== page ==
Your Guide for Calmer, Fun Holiday Vacation

Aah, the thrill of family vacations! Everyone piles in the car, bus or plane for a fun-filled week of togetherness and Hollywood happily-ever after endings, right? Maybe not. Too often, these trips are fraught with struggles that you’d like to avoid but don’t know how.
Collaboration and consistency the keys for a ‘no-drama’ holiday week. When you work with your kids to include their ideas for the travel experience and the vacation activities, they more eagerly buy into the holiday plans and help you make them a success. When you stick with your agreements and follow through on them, they’ll feel more secure and cooperate to make the trip run more smoothly.
Here are some sure-fire tips for a great holiday week: 

  • Before your start the trip, meet together as a family and review the itinerary. Kids with ADHD like to know what’s coming down the pike because it helps them prepare for transitions and adjust their expectations. Go over the scheduled activities, talk about any possibilities and make a list of what people would like to do. Discuss the difference between “have-to” events and “want to” options. Add one desired activity from each person to the vacation plan.
  • Consider your child’s capacity for self-entertainment while you’re in transit. Be realistic about what your child or teen can actually tolerate in terms of travel. Budget enough bathroom and body breaks. Create a do-able list  of acceptable games and activities. Bring the supplies you need and throw in a few surprises to keep your kids on their toes. If you are using technology as entertainment, I encourage you to save it for the later part of the trip when the other activities have lost their appeal.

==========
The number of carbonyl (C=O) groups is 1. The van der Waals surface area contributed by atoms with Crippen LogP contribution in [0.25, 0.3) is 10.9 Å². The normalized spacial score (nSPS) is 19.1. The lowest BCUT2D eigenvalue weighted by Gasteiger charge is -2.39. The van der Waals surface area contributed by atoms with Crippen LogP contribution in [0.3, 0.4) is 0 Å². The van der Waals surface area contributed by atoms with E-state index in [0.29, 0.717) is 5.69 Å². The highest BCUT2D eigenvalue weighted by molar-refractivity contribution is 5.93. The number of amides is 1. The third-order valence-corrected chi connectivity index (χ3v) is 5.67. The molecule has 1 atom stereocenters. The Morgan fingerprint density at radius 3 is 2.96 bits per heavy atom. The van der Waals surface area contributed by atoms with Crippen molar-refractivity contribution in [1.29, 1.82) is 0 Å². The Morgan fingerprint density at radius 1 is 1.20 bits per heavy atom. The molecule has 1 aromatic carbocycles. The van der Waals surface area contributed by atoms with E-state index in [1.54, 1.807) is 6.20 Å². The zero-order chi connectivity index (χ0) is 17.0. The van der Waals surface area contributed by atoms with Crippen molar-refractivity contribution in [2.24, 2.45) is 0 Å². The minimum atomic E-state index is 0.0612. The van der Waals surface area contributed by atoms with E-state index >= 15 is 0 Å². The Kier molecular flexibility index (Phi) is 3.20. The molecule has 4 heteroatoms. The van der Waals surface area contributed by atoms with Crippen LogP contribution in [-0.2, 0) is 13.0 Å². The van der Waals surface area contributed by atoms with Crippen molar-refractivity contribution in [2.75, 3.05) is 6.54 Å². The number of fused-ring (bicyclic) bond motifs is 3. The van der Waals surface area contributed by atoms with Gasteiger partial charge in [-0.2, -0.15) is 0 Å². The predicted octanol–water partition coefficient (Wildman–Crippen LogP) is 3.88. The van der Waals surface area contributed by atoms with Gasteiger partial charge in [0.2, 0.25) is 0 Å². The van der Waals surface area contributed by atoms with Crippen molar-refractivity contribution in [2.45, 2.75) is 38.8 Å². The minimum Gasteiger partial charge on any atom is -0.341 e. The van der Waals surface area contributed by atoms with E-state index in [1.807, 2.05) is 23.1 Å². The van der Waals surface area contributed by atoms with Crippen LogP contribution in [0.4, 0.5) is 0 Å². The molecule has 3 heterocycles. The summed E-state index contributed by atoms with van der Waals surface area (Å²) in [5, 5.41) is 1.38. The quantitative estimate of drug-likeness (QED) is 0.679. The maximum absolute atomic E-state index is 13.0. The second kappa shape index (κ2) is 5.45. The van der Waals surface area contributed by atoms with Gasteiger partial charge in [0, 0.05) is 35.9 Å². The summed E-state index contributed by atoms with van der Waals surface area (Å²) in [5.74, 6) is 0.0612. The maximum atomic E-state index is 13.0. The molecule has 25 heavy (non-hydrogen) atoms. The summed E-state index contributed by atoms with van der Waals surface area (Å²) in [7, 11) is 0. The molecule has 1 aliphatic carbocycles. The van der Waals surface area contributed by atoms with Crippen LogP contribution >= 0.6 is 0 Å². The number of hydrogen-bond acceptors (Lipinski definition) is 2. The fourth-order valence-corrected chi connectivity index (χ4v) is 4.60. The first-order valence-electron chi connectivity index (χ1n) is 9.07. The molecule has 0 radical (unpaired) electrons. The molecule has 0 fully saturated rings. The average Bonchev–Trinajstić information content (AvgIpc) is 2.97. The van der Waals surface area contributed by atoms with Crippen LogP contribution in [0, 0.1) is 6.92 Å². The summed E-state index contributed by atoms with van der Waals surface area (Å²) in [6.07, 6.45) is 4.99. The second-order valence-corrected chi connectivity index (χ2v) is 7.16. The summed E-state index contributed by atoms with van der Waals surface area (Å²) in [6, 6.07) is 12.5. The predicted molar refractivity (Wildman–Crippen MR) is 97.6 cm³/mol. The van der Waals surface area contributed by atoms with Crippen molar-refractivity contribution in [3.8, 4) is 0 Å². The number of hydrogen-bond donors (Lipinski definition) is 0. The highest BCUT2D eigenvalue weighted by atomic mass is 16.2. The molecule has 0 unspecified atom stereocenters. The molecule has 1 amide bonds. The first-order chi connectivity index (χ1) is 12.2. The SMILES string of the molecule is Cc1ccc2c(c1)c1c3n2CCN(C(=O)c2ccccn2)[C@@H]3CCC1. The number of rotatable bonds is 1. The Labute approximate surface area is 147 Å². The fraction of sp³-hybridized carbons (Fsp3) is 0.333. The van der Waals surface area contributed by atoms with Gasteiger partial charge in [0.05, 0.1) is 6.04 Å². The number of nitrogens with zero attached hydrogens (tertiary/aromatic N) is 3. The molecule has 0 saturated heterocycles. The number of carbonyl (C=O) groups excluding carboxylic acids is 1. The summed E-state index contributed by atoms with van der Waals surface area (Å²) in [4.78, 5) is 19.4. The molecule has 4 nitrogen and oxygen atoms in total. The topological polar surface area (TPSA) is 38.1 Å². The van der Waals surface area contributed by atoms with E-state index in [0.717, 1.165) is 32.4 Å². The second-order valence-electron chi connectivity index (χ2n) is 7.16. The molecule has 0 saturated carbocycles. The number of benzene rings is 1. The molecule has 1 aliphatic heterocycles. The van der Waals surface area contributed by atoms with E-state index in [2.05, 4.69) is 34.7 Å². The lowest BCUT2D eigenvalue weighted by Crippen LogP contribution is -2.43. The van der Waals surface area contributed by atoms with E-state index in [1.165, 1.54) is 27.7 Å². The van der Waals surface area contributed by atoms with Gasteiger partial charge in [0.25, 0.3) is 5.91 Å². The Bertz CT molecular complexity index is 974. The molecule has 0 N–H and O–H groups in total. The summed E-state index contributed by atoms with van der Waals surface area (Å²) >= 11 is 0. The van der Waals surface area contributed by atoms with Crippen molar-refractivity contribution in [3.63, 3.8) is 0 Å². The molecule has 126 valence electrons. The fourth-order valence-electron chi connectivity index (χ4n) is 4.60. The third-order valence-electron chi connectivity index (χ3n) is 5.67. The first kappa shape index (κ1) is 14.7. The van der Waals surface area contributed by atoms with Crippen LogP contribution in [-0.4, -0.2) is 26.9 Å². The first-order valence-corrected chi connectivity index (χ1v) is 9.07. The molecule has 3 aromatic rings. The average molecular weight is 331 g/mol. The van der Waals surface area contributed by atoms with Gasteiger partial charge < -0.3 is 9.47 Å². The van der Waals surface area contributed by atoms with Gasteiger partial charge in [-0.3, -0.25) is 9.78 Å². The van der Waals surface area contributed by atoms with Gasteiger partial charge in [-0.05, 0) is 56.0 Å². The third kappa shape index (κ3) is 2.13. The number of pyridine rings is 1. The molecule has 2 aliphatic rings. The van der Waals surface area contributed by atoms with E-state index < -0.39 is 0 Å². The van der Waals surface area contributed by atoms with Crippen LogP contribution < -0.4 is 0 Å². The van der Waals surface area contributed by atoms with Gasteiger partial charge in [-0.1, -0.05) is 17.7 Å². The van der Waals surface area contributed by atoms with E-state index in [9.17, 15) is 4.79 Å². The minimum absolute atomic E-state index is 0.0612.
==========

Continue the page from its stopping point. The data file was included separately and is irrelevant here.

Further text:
• Create a strategy (in advance) of issues and behavior that trigger folks so you are prepared if they happen. By planning for these potential upsets, you can rely on similar past incidents to give you strategies for responding more effectively if they occur on this trip.  This way, you’ll have the tools you need to deal with such challenges successfully. Make sure you also talk with your family about how you can slow things down when temperatures rise and tempers start flaring. 
  • Decide how much technology your kids can have, when and where. Clearly explain the limits around technology before you leave. If you want to use technology for rewards or relaxation time, make sure you outline the conditions when these will occur. If you decide to give them bonus screen time, name it as such and talk about why. It’s no fun to spend your vacation negotiating tech time so set the boundaries before you go. 
  • Stay positive. A sense of humor is your best traveling companion on family trips. Don’t sweat the small stuff. If your son is fresh to you, say “Fresh is for vegetables not car rides.” If your kids are yelling at each other and you can’t hear yourself think, put on one of your favorite tunes, roll down the window and sing out loud. They’ll be distracted and complain about the cold. Try to see the silver lining. A bad traffic jam may be the perfect time to break out the secret snack and delight everyone.

May you travel safely, have fun with family and friends and enjoy the warmth of this holiday season!